# Functional Programming in JavaScript, Part 3: Introduction to Functors and Monads

This is part 3 in a series on Functional Programming in javascript

After discovering the Unit and the Monoid, it's time to talk about `Functors`

and `Monads`

. I know, those words can be frightening. Their definitions are frightening, too:

**Functor**

A morphism from a source category to a target category which maps objects to objects and arrows to arrows, in such a way as to preserve domains and codomains (of the arrows) as well as composition and identities.

**Monad**

How is that supposed to be helpful? Let's forget those awful definitions and start with an example of problem the *functor* and *monad* resolve.

## Checking Input Properties

Let's say I want to increment a number.

```
const increment = v => v + 1;
const a = 5;
increment(a); // 6
```

Simple, right? But then someone calls the `increment`

function with an incorrect argument:

```
increment("5"); // '51'
// or like this
increment({ v: 5 }); // "[object Object]1"
```

So to handle this case, I need to add a type check to the function:

```
const increment = v => {
if (typeof v !== "number") {
return NaN; // NaN fit our purpose here, we received not a number, so we return just that
}
return v + 1;
};
increment("5"); // NaN
increment({ v: 5 }); // NaN
```

Good. Now, let's say that I need another function to double a number. Again, to be safe I need to repeat the same type check:

```
const double = v => {
if (typeof v !== "number") {
return NaN;
}
return v * 2;
};
```

In fact each time I manipulate a value, I should do some verifications:

- Is it the right type?
- Is it here?
- Was there an error?

And sometimes, the value is not even readily available, it comes in a callback, or not, maybe we will get an error.

## Echanging The Function And Value Roles

What if instead of passing the value to the functions, we passed the functions to the value? Or rather to a placeholder for the value.

I mean, a value already knows some important things about the functions that will be called with it:

- If I am null, there is no need to execute the function.
- If I am not of the correct type, I should skip all functions passed to me.
- If I am an error, I should not execute this function, but I should execute this other one instead.
- If I am asynchronous, I should call this function once I arrive

In short, the value knows best what to do with the function.

This is the basic idea behind a pattern called **Functor**: a placeholder for a value, so that you pass the function to the value, and not the other way around. We are in functional programming after all: we want to manipulate functions, not values.

Let's write a placeholder for a number value: a **NumberBox**.

```
const NumberBox = number => ({
applyFunction: fn => NumberBox(fn(number)),
value: number,
});
NumberBox(5)
.applyFunction(v => v * 2)
.applyFunction(v => v + 1).value; // 11
```

For now, this code still suffers from the same problem on non-number arguments. So let's enhance the placeholder to check that it holds a numeric value before applying the function.

```
const NumberBox = number => ({
applyFunction: fn => {
if (typeof number !== "number") {
return NumberBox(NaN);
}
return NumberBox(fn(number));
},
value: number,
});
NumberBox(5)
.applyFunction(v => v * 2)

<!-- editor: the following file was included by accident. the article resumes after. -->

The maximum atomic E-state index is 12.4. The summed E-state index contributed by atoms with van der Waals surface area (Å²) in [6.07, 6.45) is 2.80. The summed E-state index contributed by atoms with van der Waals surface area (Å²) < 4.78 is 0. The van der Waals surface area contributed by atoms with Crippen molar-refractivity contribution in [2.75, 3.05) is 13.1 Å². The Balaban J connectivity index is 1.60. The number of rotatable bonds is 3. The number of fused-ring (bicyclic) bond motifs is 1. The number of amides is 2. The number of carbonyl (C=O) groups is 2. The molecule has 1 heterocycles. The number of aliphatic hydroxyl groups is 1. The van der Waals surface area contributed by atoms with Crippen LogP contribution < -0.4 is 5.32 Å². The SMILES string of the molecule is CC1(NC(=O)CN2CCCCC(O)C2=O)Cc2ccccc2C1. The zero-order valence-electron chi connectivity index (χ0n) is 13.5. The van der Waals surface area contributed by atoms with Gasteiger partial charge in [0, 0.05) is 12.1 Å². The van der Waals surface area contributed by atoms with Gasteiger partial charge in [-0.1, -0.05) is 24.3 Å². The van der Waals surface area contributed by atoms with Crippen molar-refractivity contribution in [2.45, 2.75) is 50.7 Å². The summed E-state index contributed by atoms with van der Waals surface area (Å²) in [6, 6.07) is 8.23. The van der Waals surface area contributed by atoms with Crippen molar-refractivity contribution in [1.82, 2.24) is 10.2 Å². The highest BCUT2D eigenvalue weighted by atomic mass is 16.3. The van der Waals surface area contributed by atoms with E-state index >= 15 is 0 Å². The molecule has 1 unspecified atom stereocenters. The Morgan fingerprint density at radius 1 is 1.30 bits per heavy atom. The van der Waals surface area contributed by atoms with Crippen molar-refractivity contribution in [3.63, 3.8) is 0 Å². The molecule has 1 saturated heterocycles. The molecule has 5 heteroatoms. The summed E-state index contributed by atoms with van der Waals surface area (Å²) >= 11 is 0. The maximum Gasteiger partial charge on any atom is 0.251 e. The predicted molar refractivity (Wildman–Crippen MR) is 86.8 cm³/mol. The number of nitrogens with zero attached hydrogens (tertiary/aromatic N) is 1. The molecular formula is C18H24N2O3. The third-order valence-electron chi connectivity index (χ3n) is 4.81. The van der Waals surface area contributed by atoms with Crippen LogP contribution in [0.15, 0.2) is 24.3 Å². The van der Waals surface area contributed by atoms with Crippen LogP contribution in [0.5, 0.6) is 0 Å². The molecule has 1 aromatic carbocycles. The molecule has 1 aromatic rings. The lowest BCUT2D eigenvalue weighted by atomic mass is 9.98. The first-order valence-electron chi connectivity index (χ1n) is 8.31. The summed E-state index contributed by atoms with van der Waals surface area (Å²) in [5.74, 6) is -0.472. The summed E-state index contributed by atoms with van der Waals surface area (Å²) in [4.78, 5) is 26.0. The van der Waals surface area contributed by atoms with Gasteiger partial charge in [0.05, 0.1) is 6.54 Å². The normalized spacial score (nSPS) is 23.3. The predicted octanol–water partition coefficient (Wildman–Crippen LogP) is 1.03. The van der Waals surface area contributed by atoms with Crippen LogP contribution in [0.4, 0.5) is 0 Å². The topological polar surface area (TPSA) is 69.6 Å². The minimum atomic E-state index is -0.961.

.applyFunction(v => v + 1).value; // 11
NumberBox({ v: 5 })
.applyFunction(v => v * 2)
.applyFunction(v => v + 1).value; // NaN
```

This `applyFunction`

method looks a lot like another function that we often use, doesn't it?

`[1, 2, 3].map(v => v + 1);`

That's right, `Array.map()`

works the same: it takes values from an array instead of a box, but it applies the function all the same.

From now on let's rename `applyFunction`

to `map`

, as we map a function over a value.

```
const NumberBox = number => ({
map: fn => {
if (typeof number !== "number") {
return NumberBox(NaN);
}
return NumberBox(fn(number));
},
value: number,
});
```

And, just like that, I have created a **functor**, which is a value placeholder offering a `map`

function to execute functions on it.

So to recapitulate, I have a box that holds a value and can apply a function to it thanks to a `map`

method. This allows adding custom logic to the function application. This way I manipulate a function, not a value. And with this pattern, I can do a lot more.

## Using The Functor Pattern For Type Checking

Let's generalize the `NumberBox`

function to handle any type checking, not just numbers. I'll create a `TypeBox`

function, that generates a functor based on a test (or *predicate*, to use a more exact word):

```
const TypeBox = (predicate, defaultValue) => {
const TypePredicate = value => ({
map: fn =>
predicate(value) ? TypePredicate(fn(value)) : TypePredicate(defaultValue),
value,
});
return TypePredicate;
};
```

So now I can recreate the `NumberBox`

by passing a number check as predicate, and `NaN`

as default value:

```
const NumberBox = TypeBox(value => typeof value === "number", NaN);
NumberBox(5)
.map(v => v * 2)
.map(v => v + 1).value; // 11
NumberBox({ v: 5 })
.map(v => v * 2)
.map(v => v + 1).value; // NaN
```

I can also create a `StringBox`

, a functor for strings:

```
const StringBox = TypeBox(value => typeof value === "string", null);
StringBox("world")
.map(v => "Hello " + v)
.map(v => "**" + v + "**").value; // '**Hello, world**'
StringBox({ v: 5 })
.map(v => "Hello " + v)
.map(v => "**" + v + "**").value; // null
```

And you can imagine how this applies to all kinds of type checks.

The `map`

method has an interesting property: It allows to compose functions. Said otherwise:

```